Something's got to give. Another election is just around the corner. What's it going to be? Another opportunity to document election “irregularities” and computer “glitches”? Another chance to analyze mysterious exit polls? Another exercise in frustration? Another charade.
Democrats will need a mighty good reason to go back to the polls. Many believe that our elections are rigged. And they have good reason. Republicans own the voting machine companies that count 80% of the votes. Congress and the courts are unlikely to change that. And the Democratic leadership has hardly made it an issue.
So, let's do something different. We'll go to Plan B. We'll organize our own “Parallel Elections”.
A Parallel Election would be held in tandem with the official election. It could be organized on a precinct, county, or statewide basis. And anyone could do it. It's simple. On Election Day, “parallel election poll workers” (PEPs) would position themselves outside the polls. They would provide voters with “parallel ballots” to mark and a ballot box in which to cast them. At the end of the day, PEPs would compare their tallies with the official election returns. If the tallies don't match, the election can be challenged.
But, the really big deal is this... voters would be asked to print their names and addresses and sign their ballots. What's the point? To provide proof. Candidates need hard evidence in order to challenge election results. A signed ballot would act as a voter's affidavit -- as direct evidence of the voter's intent.
Exit polls and audits provide circumstantial evidence, at best. We need much more.
During the 2004 election, tens of thousands of voting rights activists worked the polls. They documented tens of thousands of election irregularities. But, all that documentation didn't provide any direct evidence of how people actually voted. Even when recounts were conducted, as in Ohio, election officials managed to sabotage the process.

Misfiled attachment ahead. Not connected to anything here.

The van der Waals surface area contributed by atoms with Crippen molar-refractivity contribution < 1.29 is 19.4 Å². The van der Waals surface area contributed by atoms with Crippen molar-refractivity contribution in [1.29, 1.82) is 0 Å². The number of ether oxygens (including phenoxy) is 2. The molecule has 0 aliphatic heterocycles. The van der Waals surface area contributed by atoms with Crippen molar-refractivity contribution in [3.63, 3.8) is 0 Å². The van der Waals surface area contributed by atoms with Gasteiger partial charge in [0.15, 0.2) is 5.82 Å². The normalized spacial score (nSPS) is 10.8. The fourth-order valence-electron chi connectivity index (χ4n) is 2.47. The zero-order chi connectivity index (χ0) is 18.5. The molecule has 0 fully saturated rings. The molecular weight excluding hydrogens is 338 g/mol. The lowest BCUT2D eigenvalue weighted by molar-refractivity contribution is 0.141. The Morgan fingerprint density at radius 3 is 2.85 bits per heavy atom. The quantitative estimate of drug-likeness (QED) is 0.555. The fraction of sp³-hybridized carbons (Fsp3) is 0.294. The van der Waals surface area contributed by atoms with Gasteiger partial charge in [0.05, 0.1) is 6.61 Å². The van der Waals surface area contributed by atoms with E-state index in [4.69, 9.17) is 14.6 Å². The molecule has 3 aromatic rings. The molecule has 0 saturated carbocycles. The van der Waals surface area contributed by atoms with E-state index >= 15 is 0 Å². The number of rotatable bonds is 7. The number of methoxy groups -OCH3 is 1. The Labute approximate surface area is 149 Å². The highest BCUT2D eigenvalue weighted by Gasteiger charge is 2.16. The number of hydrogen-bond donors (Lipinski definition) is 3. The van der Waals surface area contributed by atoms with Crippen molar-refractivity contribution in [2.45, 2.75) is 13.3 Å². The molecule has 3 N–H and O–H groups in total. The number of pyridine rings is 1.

The original goal of the secret ballot was to minimize vote selling and voter intimidation. It seemed like a good idea at the time. But, that time has passed. The secret ballot has become the refuge of scoundrels and unscrupulous election officials. It provides perfect cover for vote fraud and system failure.
A signed ballot is not such a farfetched idea. In the 1700’s and 1800's, “There was no right to a secret ballot; having sworn in as a voter, the voter may have simply called out his choices to the election clerks who sit... behind the judge tallying the vote,” writes University of Iowa professor Douglas W. Jones.
In some parts of Switzerland, citizens still follow the ancient custom of electing their government by an open show of hands on the last Sunday morning of every April.
Think about it. The U.S. Congress, state assemblies, and even town councils, all vote in public. Why should our votes be kept secret? What are we afraid of? Are we afraid we'd lose our jobs if our employers knew how we voted? That ship has sailed -- quite literally. Millions of jobs in America have already been outsourced to foreign countries. It's only going to get worse if we can't boot these lunatics out of office. Are we afraid that some voters will sell their votes? Oh, you mean like our legislators already do? Listen. I wouldn't make vote selling legal, but I wouldn't get my shorts in a twist over it, either. Or, are we afraid to disappoint our friends and family? It's more important not to disappoint yourself.
A Parallel Election serves three purposes. First, it introduces authentic voting to American citizens. Second, it asserts local control over the voting process. And third, it provides a platform from which to seriously challenge election results.
So, what do you think? Does a Parallel Election make sense? Does it stand a chance? Will people respond? I certainly hope so, because otherwise we're left with some pretty dismal choices, all framed in a negative context. I think this is a positive project that's worth a try. I'm game. If you're interested, send me an e-mail at: firstname.lastname@example.org.
Let's show our machine-made politicians that we will stand up and be counted.
Lynn Landes is one of the nation's leading journalists on voting technology and democracy issues. Readers can find her articles at EcoTalk.org. Lynn is a former news reporter for DUTV and commentator for the British Broadcasting Corporation (BBC). Contact info: email@example.com / (215) 629-3553.
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